- Degradation of Lake Baikal, a designated UNESCO World Heritage Site, due to alteration of Selenge River ecosystem patterns and processes.
- Loss of access to traditional water and pasture resources by nomadic communities in Bulgan, Huvsgul, Selenge, Orkhon, Uvurhangai, Dundgobi, in the South Gobi provinces of Mongolia;
- Disruptions to ecosystem services such as Selenge River fish population will increase competition for people who depend upon the fish stock for their livelihoods;
- Loss of economically valuable land, especially important crop and pasture land, as a result of reservoir flooding and floodplain degradation;
- Potential resettlement of about 30-100 families at each planned reservoir site and more from planned pipeline path;
- Loss of ecotourism opportunities and loss of access to traditional resources by local businesses dependent on river and lake resources which also pose high risks of their insolvency for existing ecotourism enterprises;
- Loss of culturally significant archaeological sites in the Selenge River Basin. The Orkhon and Selenge rivers themselves are also considered sacred by traditional Mongolian and Buryat shamans and Lake Baikal is a major sacred object for all peoples populating the region;
- Loss of crops due to the conversion of lands;
- Loss of ecological service of critical habitat;
- Loss of honey bearing plants – damage to bee farms; and
- Loss of vast areas of floodplain forests to the Shuren Hydropower Project.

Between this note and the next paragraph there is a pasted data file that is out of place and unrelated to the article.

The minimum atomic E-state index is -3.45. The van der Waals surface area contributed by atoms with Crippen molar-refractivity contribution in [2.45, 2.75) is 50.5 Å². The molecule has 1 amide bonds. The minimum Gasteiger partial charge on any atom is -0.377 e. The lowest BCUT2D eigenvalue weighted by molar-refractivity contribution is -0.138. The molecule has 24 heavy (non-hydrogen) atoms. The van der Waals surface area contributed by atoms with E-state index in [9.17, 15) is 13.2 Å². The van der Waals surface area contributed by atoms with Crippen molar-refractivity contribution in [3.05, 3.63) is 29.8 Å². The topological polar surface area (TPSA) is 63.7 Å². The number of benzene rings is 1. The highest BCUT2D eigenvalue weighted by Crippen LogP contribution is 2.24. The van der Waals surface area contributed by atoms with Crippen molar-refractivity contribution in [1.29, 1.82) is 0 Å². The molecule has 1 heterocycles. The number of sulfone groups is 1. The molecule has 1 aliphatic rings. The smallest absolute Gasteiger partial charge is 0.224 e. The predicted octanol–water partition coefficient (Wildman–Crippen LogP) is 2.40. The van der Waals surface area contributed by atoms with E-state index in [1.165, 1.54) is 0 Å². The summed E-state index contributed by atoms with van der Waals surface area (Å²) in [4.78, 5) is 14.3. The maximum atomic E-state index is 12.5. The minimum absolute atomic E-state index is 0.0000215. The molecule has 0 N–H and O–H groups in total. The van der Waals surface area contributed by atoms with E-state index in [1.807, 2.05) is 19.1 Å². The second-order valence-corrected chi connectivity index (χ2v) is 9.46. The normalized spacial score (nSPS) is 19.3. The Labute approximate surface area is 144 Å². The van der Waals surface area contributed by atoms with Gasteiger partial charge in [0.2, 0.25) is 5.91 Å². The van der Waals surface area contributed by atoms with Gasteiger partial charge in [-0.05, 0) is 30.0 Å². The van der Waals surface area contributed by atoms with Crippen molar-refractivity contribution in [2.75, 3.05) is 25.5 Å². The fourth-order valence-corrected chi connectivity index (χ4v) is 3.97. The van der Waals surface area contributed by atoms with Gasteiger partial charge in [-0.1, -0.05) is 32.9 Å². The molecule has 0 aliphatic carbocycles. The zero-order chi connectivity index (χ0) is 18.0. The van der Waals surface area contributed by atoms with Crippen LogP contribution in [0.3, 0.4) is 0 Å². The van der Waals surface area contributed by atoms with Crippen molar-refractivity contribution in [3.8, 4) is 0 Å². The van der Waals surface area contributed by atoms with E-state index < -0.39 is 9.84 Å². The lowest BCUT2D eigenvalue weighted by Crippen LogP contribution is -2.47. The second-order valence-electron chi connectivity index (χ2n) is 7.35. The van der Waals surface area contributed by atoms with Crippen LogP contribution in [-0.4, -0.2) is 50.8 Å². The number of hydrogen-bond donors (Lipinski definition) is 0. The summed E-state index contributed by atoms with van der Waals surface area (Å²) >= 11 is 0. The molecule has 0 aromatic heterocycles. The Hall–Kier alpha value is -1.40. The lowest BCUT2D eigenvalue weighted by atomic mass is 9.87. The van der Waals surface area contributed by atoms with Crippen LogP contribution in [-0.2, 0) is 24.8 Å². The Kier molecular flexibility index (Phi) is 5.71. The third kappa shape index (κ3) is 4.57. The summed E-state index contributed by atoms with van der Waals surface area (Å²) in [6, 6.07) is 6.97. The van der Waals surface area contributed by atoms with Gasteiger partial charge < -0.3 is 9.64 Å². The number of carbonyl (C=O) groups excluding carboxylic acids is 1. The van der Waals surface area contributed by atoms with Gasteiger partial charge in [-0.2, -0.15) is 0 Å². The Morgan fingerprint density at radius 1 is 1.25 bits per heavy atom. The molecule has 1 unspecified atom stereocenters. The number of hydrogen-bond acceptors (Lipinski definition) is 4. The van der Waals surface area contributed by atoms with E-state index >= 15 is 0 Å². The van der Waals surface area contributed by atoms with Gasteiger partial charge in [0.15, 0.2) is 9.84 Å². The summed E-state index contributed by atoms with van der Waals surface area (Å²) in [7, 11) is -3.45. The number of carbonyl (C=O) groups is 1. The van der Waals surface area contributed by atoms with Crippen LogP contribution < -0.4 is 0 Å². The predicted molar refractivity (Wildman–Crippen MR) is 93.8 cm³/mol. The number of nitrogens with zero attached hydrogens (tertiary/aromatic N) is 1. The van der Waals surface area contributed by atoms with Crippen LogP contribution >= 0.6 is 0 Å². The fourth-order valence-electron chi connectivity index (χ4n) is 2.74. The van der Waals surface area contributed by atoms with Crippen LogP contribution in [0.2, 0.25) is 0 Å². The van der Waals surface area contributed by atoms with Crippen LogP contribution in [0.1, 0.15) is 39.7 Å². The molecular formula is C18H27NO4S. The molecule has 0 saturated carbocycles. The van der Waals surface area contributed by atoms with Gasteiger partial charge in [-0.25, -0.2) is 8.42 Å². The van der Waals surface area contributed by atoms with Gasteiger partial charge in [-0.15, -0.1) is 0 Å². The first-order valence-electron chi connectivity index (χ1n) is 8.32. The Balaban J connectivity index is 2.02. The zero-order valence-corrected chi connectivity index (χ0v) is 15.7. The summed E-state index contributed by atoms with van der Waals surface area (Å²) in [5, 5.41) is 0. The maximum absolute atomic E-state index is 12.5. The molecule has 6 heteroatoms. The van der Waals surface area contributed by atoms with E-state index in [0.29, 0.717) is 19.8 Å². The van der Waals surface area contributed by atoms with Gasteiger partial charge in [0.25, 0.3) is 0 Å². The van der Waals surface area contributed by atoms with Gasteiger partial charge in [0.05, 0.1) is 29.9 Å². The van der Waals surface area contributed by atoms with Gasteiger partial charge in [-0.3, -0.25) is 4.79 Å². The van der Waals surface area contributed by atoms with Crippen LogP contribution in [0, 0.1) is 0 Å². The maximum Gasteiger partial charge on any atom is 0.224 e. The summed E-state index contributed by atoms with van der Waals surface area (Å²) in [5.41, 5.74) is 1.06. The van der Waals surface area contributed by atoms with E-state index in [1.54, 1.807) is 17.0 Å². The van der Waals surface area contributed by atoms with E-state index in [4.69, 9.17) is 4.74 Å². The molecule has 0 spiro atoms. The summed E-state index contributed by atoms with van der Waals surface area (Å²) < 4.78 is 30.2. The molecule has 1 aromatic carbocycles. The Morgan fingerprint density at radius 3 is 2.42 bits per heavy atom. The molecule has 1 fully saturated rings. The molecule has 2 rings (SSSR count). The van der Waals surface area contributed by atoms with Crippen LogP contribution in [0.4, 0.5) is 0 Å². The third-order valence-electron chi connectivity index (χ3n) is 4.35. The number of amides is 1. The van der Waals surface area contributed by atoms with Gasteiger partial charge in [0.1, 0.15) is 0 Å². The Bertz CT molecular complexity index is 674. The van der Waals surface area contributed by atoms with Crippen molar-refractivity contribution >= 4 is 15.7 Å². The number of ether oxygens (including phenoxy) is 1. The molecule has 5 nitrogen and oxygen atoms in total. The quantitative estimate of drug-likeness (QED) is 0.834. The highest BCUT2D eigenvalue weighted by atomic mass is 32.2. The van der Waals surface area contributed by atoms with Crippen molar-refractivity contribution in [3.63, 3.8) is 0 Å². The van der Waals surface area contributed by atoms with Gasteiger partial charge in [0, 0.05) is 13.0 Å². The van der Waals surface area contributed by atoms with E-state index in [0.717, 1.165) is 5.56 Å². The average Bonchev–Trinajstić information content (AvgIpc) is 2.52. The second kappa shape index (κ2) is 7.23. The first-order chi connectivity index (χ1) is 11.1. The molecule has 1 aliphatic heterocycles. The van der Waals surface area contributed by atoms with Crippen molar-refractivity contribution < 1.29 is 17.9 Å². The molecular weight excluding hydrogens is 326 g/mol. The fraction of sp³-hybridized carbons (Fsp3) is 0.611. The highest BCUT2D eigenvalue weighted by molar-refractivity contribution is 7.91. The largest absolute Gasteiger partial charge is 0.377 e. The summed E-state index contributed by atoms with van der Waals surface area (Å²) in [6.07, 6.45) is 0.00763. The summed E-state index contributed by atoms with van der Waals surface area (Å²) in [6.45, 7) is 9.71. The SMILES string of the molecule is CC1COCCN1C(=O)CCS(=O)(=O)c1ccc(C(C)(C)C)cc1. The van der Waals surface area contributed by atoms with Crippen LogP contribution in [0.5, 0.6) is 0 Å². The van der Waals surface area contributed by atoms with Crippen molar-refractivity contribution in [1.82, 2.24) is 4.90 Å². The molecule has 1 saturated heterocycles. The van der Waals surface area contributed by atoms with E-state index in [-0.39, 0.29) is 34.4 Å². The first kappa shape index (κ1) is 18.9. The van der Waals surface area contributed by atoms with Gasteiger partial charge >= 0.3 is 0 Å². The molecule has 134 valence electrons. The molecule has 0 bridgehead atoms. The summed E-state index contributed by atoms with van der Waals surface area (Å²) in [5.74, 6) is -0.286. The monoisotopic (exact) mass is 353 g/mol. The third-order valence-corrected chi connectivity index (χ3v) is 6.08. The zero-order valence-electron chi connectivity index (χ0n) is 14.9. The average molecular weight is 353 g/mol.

The complaint was registered by the Panel on March 16, 2015 and staff traveled to Mongolia and Russia in May 2015 to assess the eligibility of the complaint. On July 2, 2015, the Panel submitted its Eligibility Report and Recommendations to the Board of Directors, which concluded that the Panel would defer making a decision to recommend an inspection for a year. The Board approved the recommendation to defer on July 28, 2015. In its second eligibility report, approved by the Board of Directors on July 20, 2016, the Panel once again deferred the investigation for another year.
In support of the complaint, a petition was sent by Avaaz to the World Bank and the governments of China, Russia, and Mongolia on May 7, 2015 asking them to protect Lake Baikal from destructive hydropower projects. The petition, Save the Blue Jewel of Siberia, had over 55,000 signatories from around the world.
Updates and Press ReleasesSaving Lake Baikal, Huffington Post, September 10, 2015
Baikal World Heritage, World Bank and Dams – Two Steps in Right Direction, Rivers without Boundaries, July 30, 2015
Russian and Mongolian Groups Oppose World Bank Funding To Hydro Dams, March 2, 2015 (also available in Mongolian)
The Threat to Baikal Rises from Mongolia, Greenpeace Russia, February 13, 2015
Correspondence with Bank StaffResponse from World Bank to RwB letter, June 19, 2014
Letter from Rivers without Boundaries to World Bank, May 12, 2014
Response from World Bank to GP Russia letter, November 27, 2012
Letter from Greenpeace Russia to World Bank, November 22, 2012
Project DocumentsMining Infrastructure Investment Support, World Bank
Mining Infrastructure Investment Support – Additional Financing, World Bank
Mining Infrastructure Investment Support Project, Official project page (in English and Mongolian)
Mining Infrastructure Investment Support Project Complaint, Inspection Panel